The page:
WASHINGTON DC -- If you were giving Barack Obama an examination grade for his foreign policy record during his first 12 months as US president, what would you decide on? 75 per cent? 85 per cent? Fail?
It’s a question someone put to our panel of foreign policy experts here in Washington after a special edition of The World Tonight broadcast last night. (It’s still available via Listen Again on the website if you missed it. And there’s a longer version, including questions from an invited audience, going out on BBC World Service at 6pm GMT tomorrow, Saturday.)
We were last here just over a year ago, a few weeks before the Obama inauguration, when no one yet knew what kind of a President he’d turn out to be. A year on, it should be possible to start making a judgement.
There was a much quoted saying during the Obama campaign, whenever people marvelled at his oratorical skills: “You campaign in poetry, but you govern in prose.” And there’s certainly been no shortage of hard decision-making for the new President over the past 12 months.
Before the election, he said he’d pull US troops out of Iraq – and he still says that by August of this year, all combat troops will be gone.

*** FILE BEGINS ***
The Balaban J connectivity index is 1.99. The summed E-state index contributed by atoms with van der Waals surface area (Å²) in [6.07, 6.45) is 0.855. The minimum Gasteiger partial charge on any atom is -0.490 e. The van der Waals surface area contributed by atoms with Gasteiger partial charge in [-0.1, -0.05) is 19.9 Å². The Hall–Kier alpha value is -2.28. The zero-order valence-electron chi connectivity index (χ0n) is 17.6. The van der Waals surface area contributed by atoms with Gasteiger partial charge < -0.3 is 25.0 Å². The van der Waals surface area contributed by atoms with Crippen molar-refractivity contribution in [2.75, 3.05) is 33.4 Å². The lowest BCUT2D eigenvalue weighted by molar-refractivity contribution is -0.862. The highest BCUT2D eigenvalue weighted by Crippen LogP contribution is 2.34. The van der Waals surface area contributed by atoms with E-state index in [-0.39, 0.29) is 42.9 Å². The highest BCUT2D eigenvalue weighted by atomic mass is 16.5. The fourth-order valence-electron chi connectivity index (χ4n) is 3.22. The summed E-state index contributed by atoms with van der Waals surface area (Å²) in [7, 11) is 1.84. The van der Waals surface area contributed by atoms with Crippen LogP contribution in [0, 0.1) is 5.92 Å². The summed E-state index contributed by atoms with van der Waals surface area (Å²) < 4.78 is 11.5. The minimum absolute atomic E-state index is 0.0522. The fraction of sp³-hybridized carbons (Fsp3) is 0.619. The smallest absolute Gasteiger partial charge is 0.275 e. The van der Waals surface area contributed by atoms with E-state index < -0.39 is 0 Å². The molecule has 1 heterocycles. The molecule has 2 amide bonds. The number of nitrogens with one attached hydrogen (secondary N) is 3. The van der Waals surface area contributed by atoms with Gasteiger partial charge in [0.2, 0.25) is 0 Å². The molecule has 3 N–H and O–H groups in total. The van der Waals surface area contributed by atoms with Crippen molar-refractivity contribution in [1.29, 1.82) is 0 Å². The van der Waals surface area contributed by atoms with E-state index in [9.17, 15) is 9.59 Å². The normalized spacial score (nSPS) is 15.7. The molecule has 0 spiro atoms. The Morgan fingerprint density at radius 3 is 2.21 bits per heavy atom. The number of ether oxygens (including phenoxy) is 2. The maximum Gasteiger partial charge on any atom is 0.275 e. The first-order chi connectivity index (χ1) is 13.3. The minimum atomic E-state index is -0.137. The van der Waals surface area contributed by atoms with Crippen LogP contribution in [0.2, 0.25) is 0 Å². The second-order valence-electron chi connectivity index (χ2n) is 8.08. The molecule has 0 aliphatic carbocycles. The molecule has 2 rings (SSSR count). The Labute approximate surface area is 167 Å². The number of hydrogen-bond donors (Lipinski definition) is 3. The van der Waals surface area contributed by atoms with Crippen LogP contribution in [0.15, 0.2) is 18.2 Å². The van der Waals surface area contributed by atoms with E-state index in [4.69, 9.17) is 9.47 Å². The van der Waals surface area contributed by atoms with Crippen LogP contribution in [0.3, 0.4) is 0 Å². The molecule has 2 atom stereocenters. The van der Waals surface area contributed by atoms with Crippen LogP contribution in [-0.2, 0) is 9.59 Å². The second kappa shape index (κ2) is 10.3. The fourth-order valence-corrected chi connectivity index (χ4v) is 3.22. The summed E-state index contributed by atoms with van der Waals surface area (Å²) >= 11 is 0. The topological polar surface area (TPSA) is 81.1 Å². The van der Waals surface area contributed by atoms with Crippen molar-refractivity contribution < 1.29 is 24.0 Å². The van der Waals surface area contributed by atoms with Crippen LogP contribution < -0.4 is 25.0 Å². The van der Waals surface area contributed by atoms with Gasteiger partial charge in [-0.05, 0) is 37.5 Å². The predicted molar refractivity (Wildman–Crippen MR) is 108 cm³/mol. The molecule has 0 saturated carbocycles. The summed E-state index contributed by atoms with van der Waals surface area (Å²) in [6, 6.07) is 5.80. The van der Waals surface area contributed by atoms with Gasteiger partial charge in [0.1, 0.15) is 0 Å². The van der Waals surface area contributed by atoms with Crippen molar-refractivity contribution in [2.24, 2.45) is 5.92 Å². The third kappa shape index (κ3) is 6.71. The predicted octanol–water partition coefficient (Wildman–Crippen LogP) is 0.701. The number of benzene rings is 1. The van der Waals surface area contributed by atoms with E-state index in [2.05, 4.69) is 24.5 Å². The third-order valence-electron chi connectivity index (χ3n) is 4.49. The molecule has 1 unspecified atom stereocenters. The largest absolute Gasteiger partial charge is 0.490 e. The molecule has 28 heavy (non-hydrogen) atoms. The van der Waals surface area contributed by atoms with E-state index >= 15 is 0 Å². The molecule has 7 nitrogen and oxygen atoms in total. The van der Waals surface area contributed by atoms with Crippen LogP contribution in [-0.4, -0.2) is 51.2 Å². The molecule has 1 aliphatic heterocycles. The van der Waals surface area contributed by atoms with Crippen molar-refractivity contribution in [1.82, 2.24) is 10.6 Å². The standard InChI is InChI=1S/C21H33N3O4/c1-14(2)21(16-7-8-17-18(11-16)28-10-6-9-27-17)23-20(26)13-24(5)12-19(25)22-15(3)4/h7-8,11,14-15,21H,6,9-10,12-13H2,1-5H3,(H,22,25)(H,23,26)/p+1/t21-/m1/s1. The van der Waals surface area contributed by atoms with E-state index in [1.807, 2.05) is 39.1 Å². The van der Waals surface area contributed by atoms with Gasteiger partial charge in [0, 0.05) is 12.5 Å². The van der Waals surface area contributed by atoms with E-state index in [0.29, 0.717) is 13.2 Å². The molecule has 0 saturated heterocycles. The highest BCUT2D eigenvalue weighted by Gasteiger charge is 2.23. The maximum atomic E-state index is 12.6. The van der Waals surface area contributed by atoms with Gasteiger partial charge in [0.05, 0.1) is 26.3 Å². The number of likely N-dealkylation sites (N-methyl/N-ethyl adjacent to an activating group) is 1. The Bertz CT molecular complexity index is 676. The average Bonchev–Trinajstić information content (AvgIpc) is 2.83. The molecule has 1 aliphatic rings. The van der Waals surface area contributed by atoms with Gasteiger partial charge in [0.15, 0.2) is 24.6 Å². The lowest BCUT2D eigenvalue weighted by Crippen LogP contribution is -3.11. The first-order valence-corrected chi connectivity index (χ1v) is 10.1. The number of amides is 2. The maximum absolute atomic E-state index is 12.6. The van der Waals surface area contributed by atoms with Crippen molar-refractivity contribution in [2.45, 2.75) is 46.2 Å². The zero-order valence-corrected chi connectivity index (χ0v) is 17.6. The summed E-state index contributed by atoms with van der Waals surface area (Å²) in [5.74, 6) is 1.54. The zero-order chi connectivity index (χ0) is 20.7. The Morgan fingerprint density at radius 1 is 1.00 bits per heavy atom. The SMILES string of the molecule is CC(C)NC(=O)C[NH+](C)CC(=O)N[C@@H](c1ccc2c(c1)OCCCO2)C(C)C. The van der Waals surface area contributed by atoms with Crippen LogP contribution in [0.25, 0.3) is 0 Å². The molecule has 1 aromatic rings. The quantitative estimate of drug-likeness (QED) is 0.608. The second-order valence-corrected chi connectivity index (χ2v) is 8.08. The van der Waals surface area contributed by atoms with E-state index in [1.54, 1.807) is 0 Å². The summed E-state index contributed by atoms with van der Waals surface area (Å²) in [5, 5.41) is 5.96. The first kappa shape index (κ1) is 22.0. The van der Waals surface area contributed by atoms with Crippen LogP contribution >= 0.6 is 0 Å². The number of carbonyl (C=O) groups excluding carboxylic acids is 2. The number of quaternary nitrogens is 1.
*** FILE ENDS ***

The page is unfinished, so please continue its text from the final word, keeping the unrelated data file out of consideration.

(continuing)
He said he’d shut down the military detention base for terrorism suspects at Guantanamo Bay – and sure enough, as soon as he took office, he ordered that it should be shut within 12 months. It’s still open.
He said he’d reach out to Iran to engage them in meaningful negotiations about their nuclear programme. He reached out, but Tehran didn’t respond. There are no meaningful negotiations.
He said he’d put real effort into reviving the Israel-Palestine peace process. Not much success there, either.
And as for action to reduce greenhouse gas emissions to combat climate change, well, Copenhagen has been and gone, and you know what happened there.
Our panel of analysts at the Carnegie Endowment for International Peace were divided about how big a shift there’s really been in US foreign policy since Barack Obama took office. Sure, there’s been a shift in style, but with a few exceptions, the consensus seems to be that continuity is the name of the game.
One member of our audience wanted to know why Obama, this son of a Kenyan father, hasn’t done more to engage the US in Africa? To which the response was: how many hours are there in a day? He just can’t do everything.
And then we discussed the dogs that didn’t bark. The global banking system did not collapse during 2009; and the US – still the motor that drives the global economy – did not plunge into depression. Presidents don’t get much credit for things that don’t happen – but Obama’s supporters argue that he played a major role in preventing an even bigger global economic and financial disaster.
As for those examination grades, our panel of analysts gave him between 75 per cent and 95 per cent, with one unmarked paper on the grounds that after just one year, he has still far from completed his assignment.
What would you award him?